2. Kath Middleton says:

    This is the second book in the Esme Quentin mysteries, genealogical conundrums which Esme picks apart I confess that I haven t read the first and no doubt it would have added depth to Esme s character if I had, but the book stands as a complete story and I felt nothing was lacking Esme arrives at a coastal town to help an old friend to catalogue some documents and the moment she arrives she finds a woman on the beach at the foot of the cliffs, dying She utters her two final words to Esme and This is the second book in the Esme Quentin mysteries, genealogical conundrums which Esme picks apart I confess that I haven t read the first and no doubt it would have added depth to Esme s character if I had, but the book stands as a complete story and I felt nothing was lacking Esme arrives at a coastal town to help an old friend to catalogue some documents and the moment she arrives she finds a woman on the beach at the foot of the cliffs, dying She utters her two final words to Esme and the puzzle begins Esme s researches lead her back in time several generations to Sarah Baker, a young girl transported in a convict ship to Australia This is quite a complex story involving two lines of a family tree and going back to another country However, it s so well told that it s not difficult to follow I love the kind of mystery which sends me barking up the wrong tree a couple of times and this is just such a story It was well written and I was totally engaged throughout An excellent read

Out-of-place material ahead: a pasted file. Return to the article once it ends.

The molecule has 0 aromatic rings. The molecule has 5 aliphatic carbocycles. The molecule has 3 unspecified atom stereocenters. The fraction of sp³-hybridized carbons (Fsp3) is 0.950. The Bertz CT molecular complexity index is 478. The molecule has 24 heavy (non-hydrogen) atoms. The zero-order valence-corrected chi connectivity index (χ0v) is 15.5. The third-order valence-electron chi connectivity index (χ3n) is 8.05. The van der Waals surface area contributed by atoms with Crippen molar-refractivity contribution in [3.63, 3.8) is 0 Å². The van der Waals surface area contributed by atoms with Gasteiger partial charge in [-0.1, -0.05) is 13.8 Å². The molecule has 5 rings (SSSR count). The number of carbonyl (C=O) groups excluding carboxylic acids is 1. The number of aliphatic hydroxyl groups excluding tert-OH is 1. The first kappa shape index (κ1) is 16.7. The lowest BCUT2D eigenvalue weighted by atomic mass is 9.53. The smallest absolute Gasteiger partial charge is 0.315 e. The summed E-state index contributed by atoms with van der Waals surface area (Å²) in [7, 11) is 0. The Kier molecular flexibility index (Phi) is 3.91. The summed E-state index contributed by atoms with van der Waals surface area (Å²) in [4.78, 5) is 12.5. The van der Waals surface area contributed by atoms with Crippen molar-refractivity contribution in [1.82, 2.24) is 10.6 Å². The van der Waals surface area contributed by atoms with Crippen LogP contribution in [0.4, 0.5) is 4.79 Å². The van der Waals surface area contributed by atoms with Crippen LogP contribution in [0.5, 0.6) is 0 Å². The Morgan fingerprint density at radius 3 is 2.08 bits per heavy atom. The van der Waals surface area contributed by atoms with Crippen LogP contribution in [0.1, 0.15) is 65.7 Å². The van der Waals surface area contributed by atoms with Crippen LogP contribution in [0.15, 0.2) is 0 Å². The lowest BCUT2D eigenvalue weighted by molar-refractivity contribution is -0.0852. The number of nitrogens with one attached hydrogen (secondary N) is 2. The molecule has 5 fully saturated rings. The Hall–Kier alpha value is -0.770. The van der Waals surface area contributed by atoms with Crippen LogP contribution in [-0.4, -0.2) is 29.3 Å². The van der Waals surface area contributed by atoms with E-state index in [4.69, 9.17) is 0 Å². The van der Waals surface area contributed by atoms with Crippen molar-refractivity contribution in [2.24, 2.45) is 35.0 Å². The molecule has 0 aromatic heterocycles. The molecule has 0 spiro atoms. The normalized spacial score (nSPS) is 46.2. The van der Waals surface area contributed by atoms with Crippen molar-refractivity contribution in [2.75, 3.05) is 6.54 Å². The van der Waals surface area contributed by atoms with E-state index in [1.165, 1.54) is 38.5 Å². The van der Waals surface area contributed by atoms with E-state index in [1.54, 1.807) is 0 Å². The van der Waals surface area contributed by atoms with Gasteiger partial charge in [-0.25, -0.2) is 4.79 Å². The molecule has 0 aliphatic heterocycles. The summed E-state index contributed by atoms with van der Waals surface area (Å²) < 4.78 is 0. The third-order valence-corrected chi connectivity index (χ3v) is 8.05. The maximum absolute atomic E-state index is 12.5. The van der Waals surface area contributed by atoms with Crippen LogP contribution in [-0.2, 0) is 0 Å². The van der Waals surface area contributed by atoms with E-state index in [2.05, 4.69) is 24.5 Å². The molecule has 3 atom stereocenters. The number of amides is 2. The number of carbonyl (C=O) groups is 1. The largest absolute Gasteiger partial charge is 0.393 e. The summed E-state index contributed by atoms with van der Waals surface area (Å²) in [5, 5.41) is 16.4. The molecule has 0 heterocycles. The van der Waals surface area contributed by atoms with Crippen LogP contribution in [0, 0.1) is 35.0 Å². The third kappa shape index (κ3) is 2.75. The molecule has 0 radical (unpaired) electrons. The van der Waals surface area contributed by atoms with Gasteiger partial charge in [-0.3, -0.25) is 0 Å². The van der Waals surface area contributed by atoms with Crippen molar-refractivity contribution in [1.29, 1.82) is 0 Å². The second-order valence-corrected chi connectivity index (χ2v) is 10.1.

3. Cathy says:

    The Indelible Stain is the second Esme Quentin mystery and I ve enjoyed reading it eventhan the first novel, Blood Tied.In a dramatic opening chapter, Esme discovers an almost lifeless body on the beach and the mystery begins as Esme listens to the stranger s dying words and finds an old photograph nearby The dead woman is soon identified as Bella Shaw but the local police consider the death to have been accidental and Esme s concerns arouse little interest After Esme has met Bella s d The Indelible Stain is the second Esme Quentin mystery and I ve enjoyed reading it eventhan the first novel, Blood Tied.In a dramatic opening chapter, Esme discovers an almost lifeless body on the beach and the mystery begins as Esme listens to the stranger s dying words and finds an old photograph nearby The dead woman is soon identified as Bella Shaw but the local police consider the death to have been accidental and Esme s concerns arouse little interest After Esme has met Bella s daughter, Neave, her suspicions are confirmed and she is soon pursuing leads and trying to make sense of the course of events.The author has made good use of her own knowledge of family history and research methods to devise a clever and well constructed plot full of unexpected twists and turns.The plot gets added complexity from the genealogical mystery that is integral to the main story line but is a fascinating, stand alone tale in itself Meticulously researched, the story of Sarah Baker, convicted of theft and transported to Australia in 1837, gives the novel an enthralling extra dimension.The Indelible Stain is a highly readable, well written and engaging novel which keeps the reader guessing right to the end Highly recommended

  4. Elizabeth Lloyd says: